I remember my mother effusively praising The Kite Runner when it came out a couple of years ago. Picking up the book, I was spellbound by a thriller in a new location, with prose that was poetic but highly readable. It was a superior page turner, but I could not give it the effusive praise that reviewers from around the web like Keith Law or Caribou’s Mom had. The plot twists got a bit too unwieldy, and Hosseini had a habit of foreshadowing at the end of every chapter that had the subtlety of a brick through a window. However, the book was very well done, and certainly showed potential for greatness. I wanted to see what Hosseini would do next.
Put simply, A Thousand Splendid Suns is a masterpiece. It is better in every way than The Kite Runner, while not losing Hosseini’s masterful storytelling ability. The plot is more assured and less melodramatic, its villains more plausible, and it’s heros journey more heart-tugging, and given the tribulations of Amir and Hassan in the earlier novel, that is saying something. The story begins with the marriage of Maryam, born illegitimately to a Herat businessman and his maid. Ostracized due to this status, she is eventually married off to the much senior Rasheed. The marriage, as one can imagine, was based on subjugation — women’s rights were not precisely celebrated. As the story continues, we are introduced to Laila, a girl in Kabul whose life is shattered by the rise of the Taliban, and she and Maryam end up in each others orbit. The book is about their friendship and time together, and that is all the plot that I will describe.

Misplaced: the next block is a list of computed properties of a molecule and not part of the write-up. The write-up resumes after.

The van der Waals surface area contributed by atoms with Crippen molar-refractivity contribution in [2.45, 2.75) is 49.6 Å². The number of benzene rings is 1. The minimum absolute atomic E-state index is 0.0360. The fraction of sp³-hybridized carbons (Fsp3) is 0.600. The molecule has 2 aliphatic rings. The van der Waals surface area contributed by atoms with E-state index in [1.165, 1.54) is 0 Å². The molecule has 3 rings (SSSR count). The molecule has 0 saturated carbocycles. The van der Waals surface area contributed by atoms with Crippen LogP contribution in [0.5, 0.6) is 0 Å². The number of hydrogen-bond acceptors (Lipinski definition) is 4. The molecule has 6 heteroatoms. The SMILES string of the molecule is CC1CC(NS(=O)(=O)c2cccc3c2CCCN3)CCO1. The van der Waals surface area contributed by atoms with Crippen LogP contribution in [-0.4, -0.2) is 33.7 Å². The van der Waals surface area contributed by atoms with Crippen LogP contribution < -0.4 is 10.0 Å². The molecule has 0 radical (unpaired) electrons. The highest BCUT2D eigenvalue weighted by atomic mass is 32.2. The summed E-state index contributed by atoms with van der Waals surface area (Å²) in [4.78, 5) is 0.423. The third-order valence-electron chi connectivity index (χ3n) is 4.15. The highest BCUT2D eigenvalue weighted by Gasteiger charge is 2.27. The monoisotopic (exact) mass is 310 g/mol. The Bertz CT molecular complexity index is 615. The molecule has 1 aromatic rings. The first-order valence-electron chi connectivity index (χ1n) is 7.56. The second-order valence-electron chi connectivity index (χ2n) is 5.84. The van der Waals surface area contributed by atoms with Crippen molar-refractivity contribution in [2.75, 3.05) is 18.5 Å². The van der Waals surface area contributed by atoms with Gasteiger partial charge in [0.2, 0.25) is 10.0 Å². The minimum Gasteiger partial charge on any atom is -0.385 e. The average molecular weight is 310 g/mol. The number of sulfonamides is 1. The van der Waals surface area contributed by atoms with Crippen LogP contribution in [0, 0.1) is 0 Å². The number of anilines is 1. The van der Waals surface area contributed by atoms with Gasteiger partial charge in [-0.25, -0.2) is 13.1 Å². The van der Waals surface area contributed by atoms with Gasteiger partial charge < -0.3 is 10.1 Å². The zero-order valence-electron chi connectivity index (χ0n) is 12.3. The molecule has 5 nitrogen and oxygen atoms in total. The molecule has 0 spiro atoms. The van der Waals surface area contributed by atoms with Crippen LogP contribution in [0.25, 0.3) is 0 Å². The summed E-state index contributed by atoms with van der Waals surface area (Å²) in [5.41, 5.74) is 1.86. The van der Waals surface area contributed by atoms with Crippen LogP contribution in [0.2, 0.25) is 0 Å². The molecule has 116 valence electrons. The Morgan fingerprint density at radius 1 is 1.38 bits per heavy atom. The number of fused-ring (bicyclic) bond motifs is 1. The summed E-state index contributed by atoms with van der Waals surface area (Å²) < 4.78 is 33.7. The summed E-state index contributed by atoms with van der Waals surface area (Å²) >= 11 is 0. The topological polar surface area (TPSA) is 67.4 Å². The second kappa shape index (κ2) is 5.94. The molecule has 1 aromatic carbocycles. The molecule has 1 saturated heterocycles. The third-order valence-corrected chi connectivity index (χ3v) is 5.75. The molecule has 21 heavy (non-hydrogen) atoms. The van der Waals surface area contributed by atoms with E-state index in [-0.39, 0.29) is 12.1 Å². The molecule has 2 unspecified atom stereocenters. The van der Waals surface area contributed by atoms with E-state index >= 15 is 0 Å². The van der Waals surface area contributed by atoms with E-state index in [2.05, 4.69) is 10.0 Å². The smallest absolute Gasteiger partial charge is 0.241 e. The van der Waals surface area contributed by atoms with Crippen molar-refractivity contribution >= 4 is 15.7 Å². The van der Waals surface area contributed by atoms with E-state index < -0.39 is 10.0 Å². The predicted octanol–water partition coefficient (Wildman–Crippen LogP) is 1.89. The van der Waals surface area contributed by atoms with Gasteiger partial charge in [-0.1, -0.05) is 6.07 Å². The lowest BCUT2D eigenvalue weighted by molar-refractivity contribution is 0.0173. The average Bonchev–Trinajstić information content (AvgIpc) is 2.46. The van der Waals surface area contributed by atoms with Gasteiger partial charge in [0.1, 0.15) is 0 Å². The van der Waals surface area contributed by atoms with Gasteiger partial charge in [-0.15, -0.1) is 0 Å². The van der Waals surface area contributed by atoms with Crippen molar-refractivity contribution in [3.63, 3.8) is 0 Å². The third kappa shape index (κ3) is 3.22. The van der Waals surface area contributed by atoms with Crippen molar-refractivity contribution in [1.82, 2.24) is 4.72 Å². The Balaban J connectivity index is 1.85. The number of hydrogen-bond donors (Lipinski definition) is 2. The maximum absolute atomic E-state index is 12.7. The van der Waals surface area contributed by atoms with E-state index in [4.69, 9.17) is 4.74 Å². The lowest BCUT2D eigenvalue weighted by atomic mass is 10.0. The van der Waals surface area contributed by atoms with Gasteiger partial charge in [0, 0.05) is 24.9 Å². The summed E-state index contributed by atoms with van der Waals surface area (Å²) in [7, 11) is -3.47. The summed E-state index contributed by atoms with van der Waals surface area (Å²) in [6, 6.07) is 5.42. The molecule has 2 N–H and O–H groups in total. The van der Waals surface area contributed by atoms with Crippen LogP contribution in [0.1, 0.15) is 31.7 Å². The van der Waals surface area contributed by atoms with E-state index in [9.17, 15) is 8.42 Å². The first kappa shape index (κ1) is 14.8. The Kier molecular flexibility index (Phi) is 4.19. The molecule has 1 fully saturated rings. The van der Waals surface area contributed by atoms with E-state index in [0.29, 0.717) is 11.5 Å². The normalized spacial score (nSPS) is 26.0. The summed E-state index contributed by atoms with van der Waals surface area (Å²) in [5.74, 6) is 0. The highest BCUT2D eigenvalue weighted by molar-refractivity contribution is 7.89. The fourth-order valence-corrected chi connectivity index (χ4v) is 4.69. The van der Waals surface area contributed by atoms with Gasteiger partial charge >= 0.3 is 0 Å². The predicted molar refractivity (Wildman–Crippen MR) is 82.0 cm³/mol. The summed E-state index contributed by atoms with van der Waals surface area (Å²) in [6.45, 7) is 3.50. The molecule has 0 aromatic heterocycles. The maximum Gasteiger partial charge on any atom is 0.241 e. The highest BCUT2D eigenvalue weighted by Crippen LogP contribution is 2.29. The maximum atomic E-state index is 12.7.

What is left to praise is how much information and commentary Hosseini weaves about Afghanistan, the Soviet era, and the Taliban. Really with his two novels, Hosseini is taking not-especially-innovative stories – this story is really a genre story in many ways – but using them as frames to erect a very specific story about a very specific society – and paradoxically creating a universal story as a result. One of the questons I always hear when discussing this part of the world is “what must it be like for women?”, and this book provides at least some interesting thoughts. Hosseini does not portray the situation – at least under Soviet rule – as entirely bad, and tradition is valued. It is not as cut and dried as an outsider might see it. Even Rasheed – who is one of the great villains I have ever encountered in a novel – is not impossibly evil, but he acts in a way that fits into what men were taught to expect at the time. One learns through him much of how men could be steered in a society set up so patariarchically.
At the end of the day, the story contains a lot of simple themes that any reader can relate to. It is a classic, old fashioned narrative, but wrapped in a new package and told by an author with an amazingly gripping voice.